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Former anchor Brown finds second career in teaching

August 15, 2007

Aaron Brown, the former lead anchor for CNN, has been appointed the inaugural Walter Cronkite Professor of Journalism at Arizona State University.

Brown will join the full-time faculty of the Walter Cronkite School of Journalism and Mass Communication in January. He will hold the faculty rank of professor of practice.

ASU President Michael Crow says Brown is the ideal person to be the school’s first Walter Cronkite Professor of Journalism.

“Aaron Brown is a master of the kind of high-quality, thoughtful, in-depth, objective journalism that was the hallmark of the great Walter Cronkite for so many years,” Crow says. “We are confident Aaron will be a leading national voice on the future of journalism and play a significant role in helping us reach our goal of making the Cronkite School the finest and most inclusive professional journalism program in the country.”

Cronkite, the longtime CBS News anchor, was active in recruiting Brown to the school that bears his name.

“I have long been an admirer of Aaron Brown both on ABC and later on CNN,” Cronkite said from his vacation home on Martha’s Vineyard. “He’s a terrific journalist with high ideals and great integrity. His passion for our profession and his commitment to its highest standards of objectivity and fairness has been the hallmark of his work – and will be a source of great inspiration for our students. I could not be more proud that he is joining our journalism school.”

Brown was at ASU in the spring semester as the John J. Rhodes Chair in Public Policy and American Institutions, a one-semester visiting lecturer position at the Barrett Honors College.

Cronkite Dean Christopher Callahan saysBrown “was nothing shortly of spectacular” in the seminar he taught with Assistant Professor B. William Silcock, “Turning Points in Television News History.” Brown is a “natural teacher” who will “inspire Cronkite students for years to come,” Callahan said.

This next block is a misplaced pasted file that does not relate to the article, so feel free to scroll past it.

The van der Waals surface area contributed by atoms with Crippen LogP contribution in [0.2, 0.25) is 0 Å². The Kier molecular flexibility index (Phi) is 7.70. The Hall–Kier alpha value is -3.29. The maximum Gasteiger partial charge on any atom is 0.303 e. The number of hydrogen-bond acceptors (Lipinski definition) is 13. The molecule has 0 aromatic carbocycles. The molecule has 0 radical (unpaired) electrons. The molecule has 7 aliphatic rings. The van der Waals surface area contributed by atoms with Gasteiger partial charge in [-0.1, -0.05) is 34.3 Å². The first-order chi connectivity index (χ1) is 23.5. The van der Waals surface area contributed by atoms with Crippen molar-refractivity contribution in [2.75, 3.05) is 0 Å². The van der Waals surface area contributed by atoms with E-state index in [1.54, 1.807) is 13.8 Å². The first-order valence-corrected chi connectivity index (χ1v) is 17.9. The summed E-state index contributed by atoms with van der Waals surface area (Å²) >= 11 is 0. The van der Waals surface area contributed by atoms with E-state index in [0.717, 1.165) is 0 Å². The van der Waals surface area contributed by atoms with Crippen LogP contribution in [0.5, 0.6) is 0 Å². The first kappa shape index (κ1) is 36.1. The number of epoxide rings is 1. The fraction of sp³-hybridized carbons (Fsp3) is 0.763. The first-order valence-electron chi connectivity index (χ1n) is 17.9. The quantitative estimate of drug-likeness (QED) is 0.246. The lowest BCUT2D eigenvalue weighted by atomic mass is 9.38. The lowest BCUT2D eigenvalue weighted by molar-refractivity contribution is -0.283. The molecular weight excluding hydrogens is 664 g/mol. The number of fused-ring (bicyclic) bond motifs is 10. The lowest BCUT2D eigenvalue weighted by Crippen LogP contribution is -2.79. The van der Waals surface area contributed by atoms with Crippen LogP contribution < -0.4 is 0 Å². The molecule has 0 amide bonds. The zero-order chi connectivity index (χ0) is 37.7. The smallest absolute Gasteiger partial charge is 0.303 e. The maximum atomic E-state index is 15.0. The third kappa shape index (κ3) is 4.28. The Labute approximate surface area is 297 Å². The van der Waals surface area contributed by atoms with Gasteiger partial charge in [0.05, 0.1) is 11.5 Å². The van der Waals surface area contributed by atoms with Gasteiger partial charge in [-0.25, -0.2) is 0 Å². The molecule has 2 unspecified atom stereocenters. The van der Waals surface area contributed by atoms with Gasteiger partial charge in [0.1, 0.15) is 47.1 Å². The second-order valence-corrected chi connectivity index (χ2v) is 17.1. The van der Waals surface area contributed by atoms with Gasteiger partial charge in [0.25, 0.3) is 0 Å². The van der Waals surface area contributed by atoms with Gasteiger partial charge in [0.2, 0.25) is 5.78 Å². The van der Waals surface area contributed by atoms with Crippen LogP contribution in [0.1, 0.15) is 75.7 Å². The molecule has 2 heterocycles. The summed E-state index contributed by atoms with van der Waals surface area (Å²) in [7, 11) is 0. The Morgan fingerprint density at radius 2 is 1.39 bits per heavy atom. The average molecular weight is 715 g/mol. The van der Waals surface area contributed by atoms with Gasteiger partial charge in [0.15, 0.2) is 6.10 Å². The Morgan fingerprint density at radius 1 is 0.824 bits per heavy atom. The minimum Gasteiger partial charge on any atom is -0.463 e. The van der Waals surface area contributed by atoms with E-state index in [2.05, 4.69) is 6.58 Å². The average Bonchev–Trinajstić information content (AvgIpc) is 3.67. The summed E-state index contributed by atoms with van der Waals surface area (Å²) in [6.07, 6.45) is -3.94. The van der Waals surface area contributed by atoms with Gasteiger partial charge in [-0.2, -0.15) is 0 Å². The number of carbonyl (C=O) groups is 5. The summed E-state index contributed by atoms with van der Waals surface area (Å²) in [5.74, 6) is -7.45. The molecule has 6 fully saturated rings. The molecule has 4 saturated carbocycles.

Brown, 58, served as news anchor of CNN’s flagship show, “NewsNight,” from 2001 to 2005, covering stories from the Sept. 11, 2001, attacks to the 2004 presidential elections and the Iraq War. Brown won the coveted Edward R. Murrow Award for his Sept. 11 coverage, broadcasting from a rooftop in lower Manhattan.

Before joining CNN, Brown was a founding anchor for ABC’s “World News Now,” the network’s overnight newscast, and later was the anchor of “World News Tonight Saturday” as well as a correspondent for “World News Tonight with Peter Jennings.”

In addition to the Murrow Award, Brown also won three Emmys, a DuPont, two New York Film Society World medals and a George Foster Peabody Award during his illustrious career.

I can’t wait to begin,” Brown said. “This is a great and wonderful chance to work with smart and capable professors, engaged, ambitious and talented students and a university administration that is committed to the journalism program and all its potential.”

Brown is the 12th new professor to join the Cronkite School in the past two years. Others include former Minneapolis Star Tribune Editor Tim McGuire, BET Vice President Retha Hill and former Akron Beacon Journal Publisher Jim Crutchfield.

The Cronkite School, a nationally recognized professional journalism program with more than 1,600 students, is home to the Donald W. Reynolds National Center for Business Journalism, the Knight Center for Digital Media Entrepreneurship, the New Media Innovation Lab, the Frank Russell Chair in the Business of Journalism and the Knight Chair in Journalism. Cronkite students this year took first place nationally in both the Hearst Awards and the Society of Professional Journalists’ Mark of Excellence awards.

The school, located on ASU’s Tempe campus, will move into a new six-story 223,000- square-feet journalism education complex in downtown Phoenix in August 2008.